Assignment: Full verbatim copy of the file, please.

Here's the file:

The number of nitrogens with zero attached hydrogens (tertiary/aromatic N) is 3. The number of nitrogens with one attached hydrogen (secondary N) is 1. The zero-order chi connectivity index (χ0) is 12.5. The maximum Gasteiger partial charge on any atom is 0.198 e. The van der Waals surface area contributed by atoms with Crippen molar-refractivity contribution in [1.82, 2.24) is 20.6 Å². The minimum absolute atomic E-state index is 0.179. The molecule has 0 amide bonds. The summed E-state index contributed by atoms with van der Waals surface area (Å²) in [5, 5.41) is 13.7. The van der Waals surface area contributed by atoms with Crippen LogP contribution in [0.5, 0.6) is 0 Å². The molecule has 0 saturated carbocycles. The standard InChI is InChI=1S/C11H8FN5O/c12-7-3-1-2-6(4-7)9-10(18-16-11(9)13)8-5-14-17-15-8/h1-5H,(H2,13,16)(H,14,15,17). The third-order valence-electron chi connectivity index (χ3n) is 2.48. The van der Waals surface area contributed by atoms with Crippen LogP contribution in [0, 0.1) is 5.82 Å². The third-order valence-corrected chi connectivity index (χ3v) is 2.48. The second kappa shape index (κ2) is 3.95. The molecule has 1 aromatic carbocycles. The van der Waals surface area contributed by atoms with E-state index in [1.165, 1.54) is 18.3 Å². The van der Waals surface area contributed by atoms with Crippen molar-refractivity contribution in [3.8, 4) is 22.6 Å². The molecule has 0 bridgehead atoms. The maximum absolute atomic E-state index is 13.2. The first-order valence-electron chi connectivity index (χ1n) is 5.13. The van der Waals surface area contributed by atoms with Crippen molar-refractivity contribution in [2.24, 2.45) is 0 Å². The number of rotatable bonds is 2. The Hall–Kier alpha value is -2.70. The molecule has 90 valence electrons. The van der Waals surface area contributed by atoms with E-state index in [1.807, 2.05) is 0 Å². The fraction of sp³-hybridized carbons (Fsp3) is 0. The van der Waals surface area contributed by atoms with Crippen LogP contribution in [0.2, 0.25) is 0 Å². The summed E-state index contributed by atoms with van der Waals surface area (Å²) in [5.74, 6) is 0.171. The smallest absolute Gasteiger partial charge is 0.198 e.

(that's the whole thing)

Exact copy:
The number of nitrogens with zero attached hydrogens (tertiary/aromatic N) is 3. The number of nitrogens with one attached hydrogen (secondary N) is 1. The zero-order chi connectivity index (χ0) is 12.5. The maximum Gasteiger partial charge on any atom is 0.198 e. The van der Waals surface area contributed by atoms with Crippen molar-refractivity contribution in [1.82, 2.24) is 20.6 Å². The minimum absolute atomic E-state index is 0.179. The molecule has 0 amide bonds. The summed E-state index contributed by atoms with van der Waals surface area (Å²) in [5, 5.41) is 13.7. The van der Waals surface area contributed by atoms with Crippen LogP contribution in [0.5, 0.6) is 0 Å². The molecule has 0 saturated carbocycles. The standard InChI is InChI=1S/C11H8FN5O/c12-7-3-1-2-6(4-7)9-10(18-16-11(9)13)8-5-14-17-15-8/h1-5H,(H2,13,16)(H,14,15,17). The third-order valence-electron chi connectivity index (χ3n) is 2.48. The van der Waals surface area contributed by atoms with Crippen LogP contribution in [0, 0.1) is 5.82 Å². The third-order valence-corrected chi connectivity index (χ3v) is 2.48. The second kappa shape index (κ2) is 3.95. The molecule has 1 aromatic carbocycles. The van der Waals surface area contributed by atoms with E-state index in [1.165, 1.54) is 18.3 Å². The van der Waals surface area contributed by atoms with Crippen molar-refractivity contribution in [3.8, 4) is 22.6 Å². The molecule has 0 bridgehead atoms. The maximum absolute atomic E-state index is 13.2. The first-order valence-electron chi connectivity index (χ1n) is 5.13. The van der Waals surface area contributed by atoms with Crippen molar-refractivity contribution in [2.24, 2.45) is 0 Å². The number of rotatable bonds is 2. The Hall–Kier alpha value is -2.70. The molecule has 90 valence electrons. The van der Waals surface area contributed by atoms with E-state index in [1.807, 2.05) is 0 Å². The fraction of sp³-hybridized carbons (Fsp3) is 0. The van der Waals surface area contributed by atoms with Crippen LogP contribution in [0.2, 0.25) is 0 Å². The summed E-state index contributed by atoms with van der Waals surface area (Å²) in [5.74, 6) is 0.171. The smallest absolute Gasteiger partial charge is 0.198 e.